Skip to main content

Open Access Characterization of an Anti-lymphocyte Function-associated Antigen-1 Antibody in a Simian Immunodeficiency Virus–Pig-tailed Macaque (Macaca nemestrina) Model

Download Article:
(PDF 320.4 kb)
The simian immunodeficiency virus (SIV)/pig-tailed macaque (Macaca nemestrina) model of acquired immune deficiency syndrome (AIDS) is a powerful system in which to study cell adhesion molecules and retroviral pathogenesis in vivo. Preliminary experiments were conducted to examine the role of lymphocyte function-associated antigen 1 (LFA-1) in early SIV infection in vivo by using an LFA-1 monoclonal antibody (MHM.23) specific to human LFA-1. In vitro studies revealed that at concentrations of ≥20 g/ml, MHM.23 blocked LFA-1-mediated adhesion and T-cell activation (>90%) of pig-tailed macaque peripheral blood mononuclear cells (PBMCs). In addition, SIVmac239 infection of macaque cells was inhibited in a dose-dependant manner by MHM.23. Administration of MHM.23 to pig-tailed macaques inhibited LFA-1–ICAM-1-mediated activity in vivo and maintained binding on macaque cells for ≤4 d. Our in vitro studies indicated that at an MHM.23 concentration of 20 g/ml, macaque PBMCs were completely saturated. Our in vivo studies determined that 5 mg/kg MHM.23 intravenously every 24 h was required to maintain saturating levels and inhibit LFA-1–ICAM-1 function in pig-tailed macaques.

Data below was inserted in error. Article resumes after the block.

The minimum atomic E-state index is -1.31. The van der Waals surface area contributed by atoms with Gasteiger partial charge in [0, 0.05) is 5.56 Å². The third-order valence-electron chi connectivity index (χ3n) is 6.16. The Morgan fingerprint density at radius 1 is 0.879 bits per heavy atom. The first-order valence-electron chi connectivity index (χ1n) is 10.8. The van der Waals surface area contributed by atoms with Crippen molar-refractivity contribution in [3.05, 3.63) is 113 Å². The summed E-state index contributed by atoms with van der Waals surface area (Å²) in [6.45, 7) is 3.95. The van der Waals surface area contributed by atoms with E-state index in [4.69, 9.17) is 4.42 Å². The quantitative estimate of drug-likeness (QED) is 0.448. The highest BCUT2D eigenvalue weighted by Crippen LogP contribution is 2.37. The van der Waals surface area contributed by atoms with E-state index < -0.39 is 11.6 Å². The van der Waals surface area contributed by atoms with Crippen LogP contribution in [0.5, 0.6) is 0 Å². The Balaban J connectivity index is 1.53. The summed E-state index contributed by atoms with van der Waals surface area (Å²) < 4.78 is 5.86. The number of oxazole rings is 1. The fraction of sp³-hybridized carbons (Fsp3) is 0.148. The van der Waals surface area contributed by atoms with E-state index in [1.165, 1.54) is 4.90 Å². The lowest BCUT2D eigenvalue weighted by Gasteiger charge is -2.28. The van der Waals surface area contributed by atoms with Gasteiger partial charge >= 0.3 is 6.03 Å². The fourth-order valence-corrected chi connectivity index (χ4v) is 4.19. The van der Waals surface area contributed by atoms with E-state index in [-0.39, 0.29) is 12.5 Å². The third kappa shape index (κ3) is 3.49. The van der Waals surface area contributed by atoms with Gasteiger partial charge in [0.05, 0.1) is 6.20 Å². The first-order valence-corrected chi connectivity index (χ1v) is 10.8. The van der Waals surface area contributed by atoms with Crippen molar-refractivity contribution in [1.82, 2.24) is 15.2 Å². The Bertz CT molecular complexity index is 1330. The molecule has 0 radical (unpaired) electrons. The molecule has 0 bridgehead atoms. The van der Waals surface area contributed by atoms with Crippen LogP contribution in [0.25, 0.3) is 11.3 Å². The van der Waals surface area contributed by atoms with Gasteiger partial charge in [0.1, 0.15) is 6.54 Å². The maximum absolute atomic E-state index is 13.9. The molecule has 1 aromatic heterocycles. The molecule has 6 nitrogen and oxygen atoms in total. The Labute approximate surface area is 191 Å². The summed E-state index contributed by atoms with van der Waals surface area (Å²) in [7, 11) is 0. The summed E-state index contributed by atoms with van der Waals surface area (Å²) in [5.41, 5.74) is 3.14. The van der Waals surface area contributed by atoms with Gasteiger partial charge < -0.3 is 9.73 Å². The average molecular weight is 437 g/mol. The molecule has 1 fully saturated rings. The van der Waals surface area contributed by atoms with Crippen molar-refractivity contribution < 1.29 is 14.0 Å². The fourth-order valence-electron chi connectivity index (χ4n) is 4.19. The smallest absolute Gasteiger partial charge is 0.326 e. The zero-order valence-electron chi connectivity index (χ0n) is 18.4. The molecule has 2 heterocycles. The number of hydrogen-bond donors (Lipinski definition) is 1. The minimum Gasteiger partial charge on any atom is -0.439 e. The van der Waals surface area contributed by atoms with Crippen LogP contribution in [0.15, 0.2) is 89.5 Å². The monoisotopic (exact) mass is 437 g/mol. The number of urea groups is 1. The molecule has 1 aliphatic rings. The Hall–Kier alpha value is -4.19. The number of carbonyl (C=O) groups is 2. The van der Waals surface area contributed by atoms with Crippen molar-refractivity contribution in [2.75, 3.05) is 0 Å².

15 References.

No Supplementary Data.
No Article Media
No Metrics

Document Type: Research Article

Publication date: 01 February 2006

More about this publication?
  • Comparative Medicine (CM), an international journal of comparative and experimental medicine, is the leading English-language publication in the field and is ranked by the Science Citation Index in the upper third of all scientific journals. The mission of CM is to disseminate high-quality, peer-reviewed information that expands biomedical knowledge and promotes human and animal health through the study of laboratory animal disease, animal models of disease, and basic biologic mechanisms related to disease in people and animals.

    Attention Members: To access the full text of the articles, be sure you are logged in to the AALAS website.

    Attention: please note, due to a temporary technical problem, reference linking within the content is not available at this time

  • Editorial Board
  • Information for Authors
  • Submit a Paper
  • Subscribe to this Title
  • Membership Information
  • Information for Advertisers
  • For issues prior to 1998
  • Institutional Subscription Activation
  • Ingenta Connect is not responsible for the content or availability of external websites
  • Access Key
  • Free content
  • Partial Free content
  • New content
  • Open access content
  • Partial Open access content
  • Subscribed content
  • Partial Subscribed content
  • Free trial content
Cookie Policy
Cookie Policy
Ingenta Connect website makes use of cookies so as to keep track of data that you have filled in. I am Happy with this Find out more